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Meet Brooklyn Sculptor Zak Kitnick

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The 300-acre Brooklyn Navy Yard hosts ten contractors, forty-one distributors, and seventy-four manufacturers, one of whom is up-and-coming sculptor Zak Kitnick, whose 25' x 20' studio hides in a corner of the Big Apple Warehouse. "It's like this cube of bouillon, this very dense, very concentrated thing," says Kitnick of the art he produces in the small space, "but then at the drop of a hat you add water and it's soup for a hundred people." Does he have trouble getting pieces down the flight of stairs? "Those guys are awesome," said Kitnick, referring to Big Apple's employees.

The industrial setting matches Kitnick's work, which recreates and repurposes mass-produced material. Kitnick loves the "tension between buying and making. I won't make anything if it already exists." This winter at PS 1's "Between Spaces" Kitnick arranged 81 vinyl "accent tiles" in a square grid on the floor for a piece titled "About Working at PS 1." (pictured below)

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According to Kitnick, the piece "was almost a Mondrian painting in this neutral palette. I love the idea of this gluttonous use of this accent tile: I feel like it's the fate of so much art to end up as mere decoration so maybe starting with this decorative source is a way to escape this." Kitnick's thoughts on decoration draw on Austrian architect Adolf Loos, whose 1908 article "Ornament and Crime" proclaimed, "the evolution of culture is synonymous with the removal of ornamentation from objects of everyday use." Kitnick scrambles the distinctions separating art, object, and ornament.

On the wall next to the grid was a series called "The People Behind Our Products," which consisted of shrine-like boxes housing a plastic bag, a map of the Navy Yard, and similar ephemera behind metal grates. "Ideally if someone were to look at this," says Kitnick of the series, "they would be able to say or think 'I could do that.' I want the work to seem approachable and familiar but strange - or not even strange, but just sometimes it's as simple as context."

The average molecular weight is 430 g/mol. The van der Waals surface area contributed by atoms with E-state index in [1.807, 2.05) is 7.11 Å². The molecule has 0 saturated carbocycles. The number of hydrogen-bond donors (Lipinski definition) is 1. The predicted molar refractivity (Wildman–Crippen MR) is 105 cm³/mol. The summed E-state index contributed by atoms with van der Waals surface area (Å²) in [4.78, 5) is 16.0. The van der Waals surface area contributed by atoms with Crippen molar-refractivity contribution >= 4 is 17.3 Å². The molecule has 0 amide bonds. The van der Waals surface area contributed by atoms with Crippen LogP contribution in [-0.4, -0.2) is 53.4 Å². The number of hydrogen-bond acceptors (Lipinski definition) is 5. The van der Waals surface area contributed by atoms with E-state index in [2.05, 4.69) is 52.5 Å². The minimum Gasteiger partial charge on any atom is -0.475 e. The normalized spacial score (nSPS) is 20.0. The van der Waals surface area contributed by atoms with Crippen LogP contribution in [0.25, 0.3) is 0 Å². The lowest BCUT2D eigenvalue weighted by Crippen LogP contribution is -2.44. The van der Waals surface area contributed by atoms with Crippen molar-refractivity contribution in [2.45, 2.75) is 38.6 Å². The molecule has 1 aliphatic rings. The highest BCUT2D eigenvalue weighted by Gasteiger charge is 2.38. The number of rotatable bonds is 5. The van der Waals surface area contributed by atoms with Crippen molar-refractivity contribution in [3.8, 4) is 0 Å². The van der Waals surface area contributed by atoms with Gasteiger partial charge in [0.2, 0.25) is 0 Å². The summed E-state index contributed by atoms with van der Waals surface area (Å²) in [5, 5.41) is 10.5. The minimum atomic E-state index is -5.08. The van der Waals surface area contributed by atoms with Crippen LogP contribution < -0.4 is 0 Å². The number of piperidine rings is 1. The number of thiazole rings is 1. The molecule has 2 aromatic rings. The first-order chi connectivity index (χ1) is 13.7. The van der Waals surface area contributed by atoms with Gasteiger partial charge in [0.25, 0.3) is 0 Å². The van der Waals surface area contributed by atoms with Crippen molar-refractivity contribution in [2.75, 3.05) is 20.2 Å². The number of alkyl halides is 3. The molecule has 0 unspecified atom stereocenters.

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"The People Behind Our Products" (pictured above) proves context's importance to Kitnick, who says he's "not interested in presenting an idea as much as in the idea of presentation." Only after making the piece did Kitnick remember an identical grate on the radiator in his studio: "When I first moved into this studio two and a half years ago there was that brass vent there and the first thing I did was cover it up with a piece of foamcore. Years later, I was thinking about this radiator as something that's meant to conceal something but at the same time not be seen, almost like a sort of camouflage. So after I started working with this I came back and cut the bottom off. I was like 'is that that?' It was there and it made me realize that these things that you hate in your studio you love in your work."

The same goes for "Actual Size," for which Kitnick installed two curved "Front Pocket Wallets" in opposite recesses of Malmö, Sweden's Johan Berggren Gallery. Kitnick noticed both the wallet and the M-shaped "Edge Baking Pan" in a SkyMall catalogue on the flight to Sweden. Though wallet, pan, and catalogue all made it into the show, Kitnick admits that he wouldn't carry such a "dorky" billfold himself.

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Kitnick excitedly described a future project, based on a "top-loading gravity feed triple-column condiment dispenser" that offers a choice of three artificial sweeteners: pink Sweet 'n' Low, yellow Splenda, and sky blue Equal. The piece takes off on Hans Hacke's 1970 "MoMA Poll," which contained two Plexiglas ballot boxes underneath the prompt, "Question: Would the fact that Governor Rockefeller has not denounced President Nixon's Indochina policy be a reason for you not to vote for him in November? Answer: If 'yes' please cast your ballot into the left box, if 'no' into the right box." With the condiment dispenser, says Kitnick, "you have these columns of pastel pink, pale yellow, sky blue, and it's like a bar graph where the column with the lowest amount is the most popular. A lot of the work has to do with raising this question: is simply choosing or exerting some sort of preference a form of production or making?" --Jonah Wolf

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